Religion and Reconciliation on the Temple Mount/Al Aqsa

Religion is at the core of the conflict in the Middle East, and therefore it must be part of its resolution. Nowhere is this insight more apropos than on the Temple Mount/Al-Aqsa, which continues to be a source of religious tension. Yet, ultimately it is this very site, sacred to the Abrahamic religions, that reflects the essence of that which connects us all.

Rabbi Elijah Benamozegh interpreted the closing verse of the prophets in the Bible (Malachi 3:24) that envisions a reconciliation between fathers and sons as a vision of hope for the future relationship between Judaism and the religions it spawned — Christianity and Islam. From the Muslim perspective, the Quran honors the religiosity of Jews and Christians, referring to them as “People of the Book” (Ahl al-Kitāb). Jewish rabbinic literature values Islam for its belief in the unity of God. What better location is there for reconciliation between monotheistic faiths than the Temple Mount/Al-Aqsa? For millennia this place has inspired with God’s vision of “… My holy mountain… for My house shall be called a house of prayer for all peoples.” (Isaiah 56:7)

The current reality offers a stark contrast to that vision. Deadly terror attacks spiraling from tensions concerning Al-Aqsa have claimed many lives, that for me includes neighbors, students, and friends. The violence in turn leads to security measures which Muslims perceive as infringing on their  access and dignity, a grievance  which leads to days of rage, terror attacks, and violent clashes with the police causing casualties and suffering on all sides. The fear of provoking violence has led to a ban on Jews praying or making any expression of religiosity on the Temple Mount — Judaism’s most sacred site.

To return the Temple Mount/Al-Aqsa from being a source of sacrilege to that of sanctity will happen through religious dialogue between both sides. Religious problems need religious solutions. Each tradition needs to express to the other their essential needs and concerns as well as to acknowledge those of the other. Understanding these sensitivities can lead to overcoming fears of each other. The core of mutual understanding must be accepting that that not everything is a zero sum game — more connection to the sacred site of one side does not mean less connection for the other side.

This recognition can lead to new solutions and breakthroughs in impasse. The tipping point will be achieved when both religions realize that the other faith does not pray to their God but to our God. An understanding that their presence and prayers do not detract, but enhance the sanctity of the site. The meeting between recognized leading religious leaders could itself change the dynamics as the subtext of the encounter is an acknowledgment of the legitimacy of each other’s religiosity.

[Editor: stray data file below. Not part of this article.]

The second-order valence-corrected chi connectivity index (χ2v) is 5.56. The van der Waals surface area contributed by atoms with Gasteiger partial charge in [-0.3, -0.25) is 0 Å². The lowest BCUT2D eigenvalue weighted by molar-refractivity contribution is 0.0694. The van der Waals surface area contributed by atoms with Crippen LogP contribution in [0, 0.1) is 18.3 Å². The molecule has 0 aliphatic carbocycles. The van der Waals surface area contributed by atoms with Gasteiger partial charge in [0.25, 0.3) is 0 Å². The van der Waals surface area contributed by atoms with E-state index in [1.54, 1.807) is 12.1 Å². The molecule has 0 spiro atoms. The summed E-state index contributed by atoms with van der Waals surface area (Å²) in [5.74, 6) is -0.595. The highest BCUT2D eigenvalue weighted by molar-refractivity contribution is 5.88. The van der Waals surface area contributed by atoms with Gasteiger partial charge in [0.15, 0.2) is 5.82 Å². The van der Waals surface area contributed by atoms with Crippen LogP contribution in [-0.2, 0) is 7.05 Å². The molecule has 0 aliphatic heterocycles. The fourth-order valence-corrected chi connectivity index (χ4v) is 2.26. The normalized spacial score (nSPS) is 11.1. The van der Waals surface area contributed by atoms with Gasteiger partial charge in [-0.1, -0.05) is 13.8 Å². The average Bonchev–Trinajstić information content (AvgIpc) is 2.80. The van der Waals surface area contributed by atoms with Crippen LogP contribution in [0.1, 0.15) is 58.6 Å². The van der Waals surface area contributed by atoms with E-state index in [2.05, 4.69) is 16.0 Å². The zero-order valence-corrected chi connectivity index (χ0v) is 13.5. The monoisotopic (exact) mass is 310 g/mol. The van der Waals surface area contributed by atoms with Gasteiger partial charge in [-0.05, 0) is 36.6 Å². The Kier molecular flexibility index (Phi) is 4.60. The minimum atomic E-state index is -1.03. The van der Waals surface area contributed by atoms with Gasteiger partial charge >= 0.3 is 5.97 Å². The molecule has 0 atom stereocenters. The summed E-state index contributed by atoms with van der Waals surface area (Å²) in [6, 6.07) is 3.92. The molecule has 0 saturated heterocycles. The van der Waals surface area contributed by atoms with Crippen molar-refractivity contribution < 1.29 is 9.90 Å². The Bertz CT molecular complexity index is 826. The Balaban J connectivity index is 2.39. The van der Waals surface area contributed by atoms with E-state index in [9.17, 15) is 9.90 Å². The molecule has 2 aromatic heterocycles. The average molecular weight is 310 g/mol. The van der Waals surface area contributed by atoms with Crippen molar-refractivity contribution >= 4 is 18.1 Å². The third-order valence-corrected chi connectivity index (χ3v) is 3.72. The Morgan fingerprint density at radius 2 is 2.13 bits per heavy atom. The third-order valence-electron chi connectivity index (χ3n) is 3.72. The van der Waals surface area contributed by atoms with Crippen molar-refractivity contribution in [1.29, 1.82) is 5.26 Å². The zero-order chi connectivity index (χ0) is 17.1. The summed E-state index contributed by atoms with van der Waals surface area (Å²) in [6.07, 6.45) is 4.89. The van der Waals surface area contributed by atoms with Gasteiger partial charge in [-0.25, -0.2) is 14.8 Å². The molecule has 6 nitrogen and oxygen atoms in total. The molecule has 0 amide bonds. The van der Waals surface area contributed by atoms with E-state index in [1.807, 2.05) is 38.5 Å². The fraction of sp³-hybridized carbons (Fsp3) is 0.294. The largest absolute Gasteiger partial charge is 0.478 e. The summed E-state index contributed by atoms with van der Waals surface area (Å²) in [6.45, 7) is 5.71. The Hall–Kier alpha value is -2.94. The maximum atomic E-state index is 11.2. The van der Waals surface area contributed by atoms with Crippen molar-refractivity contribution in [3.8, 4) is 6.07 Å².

The status quo at the Temple Mount\Al-Aqsa is that the Muslim Waqf administers the site, while the Israeli police are in charge of security. Muslims come to worship and any tourists or religious factions, who are forbidden to pray, visit during restricted hours.  From an Arab-Muslim perspective the most problematic aspect of this arrangement is not per say that there is security, but that Israel — a non-Muslim country — has a tangible expression of control over Islam’s third most a sacred site. From a Jewish perspective, the current arrangement denies Jews to pray at their most sacred site, which for millennia they aspired to return to.

Israel must retain responsibility for the security on what is arguably the most incendiary place on earth. Moreover, since the Temple Mount towers directly above the Western Wall, security for worshipers at the wall requires security above. However, I propose for Israel to create a special security force unique to the Temple Mount/Al-Aqsa. A force that would not wear any national insignia, but instead would have a uniform reflective of the sacred site it protects. Efforts should be made for the force to be multinational and most importantly multi-faith — Muslims, Jews, and Christians.

The presence of this special force will reimagine the current tension created when a Muslim worshiper is inspected by a uniformed Israeli policeman — reframing the connection made between security and sovereignty. Jews will also receive the right to express themselves in prayer on the Temple Mount. This gives the Jewish people a more robust religious connection which will take the place of the current symbolic political connection.

That a dialogue could exist  between religious leaders of both sides is not a pipe dream. In fact this year there was a summit, hosted by Spain, with Israel’s leading rabbis alongside leading Palestinian and Arab-Israeli religious leaders.  The joint statement they issued affirmed the connection of the three Abrahamic religions to the Holy Land, condemned in religious terms all violence and incitement and took upon themselves to “relentlessly seek peace in the Land”.

If  a breakthrough can be achieved in this deepest rooted issue, perhaps in other issues of the Arab-Israeli conflict as well religious identities can be a bridge to new solutions. Rabbi Jonathan Sacks has defined the role of religion as not to control life but to bless it. If in this conflict both sides seek to control, both will lose. If everyone seeks to  bless, all will be blessed.

About the Author
Yakov Nagen is the Executive Director of the Ohr Torah Interfaith Center, a division of Ohr Torah Stone. He also heads its Blickle Institute for Interfaith Dialogue and Beit Midrash for Judaism and Humanity. He is a Rabbi at the Yeshiva of Otniel and has written ten books about Jewish Spirituality, Talmud and Interfaith.
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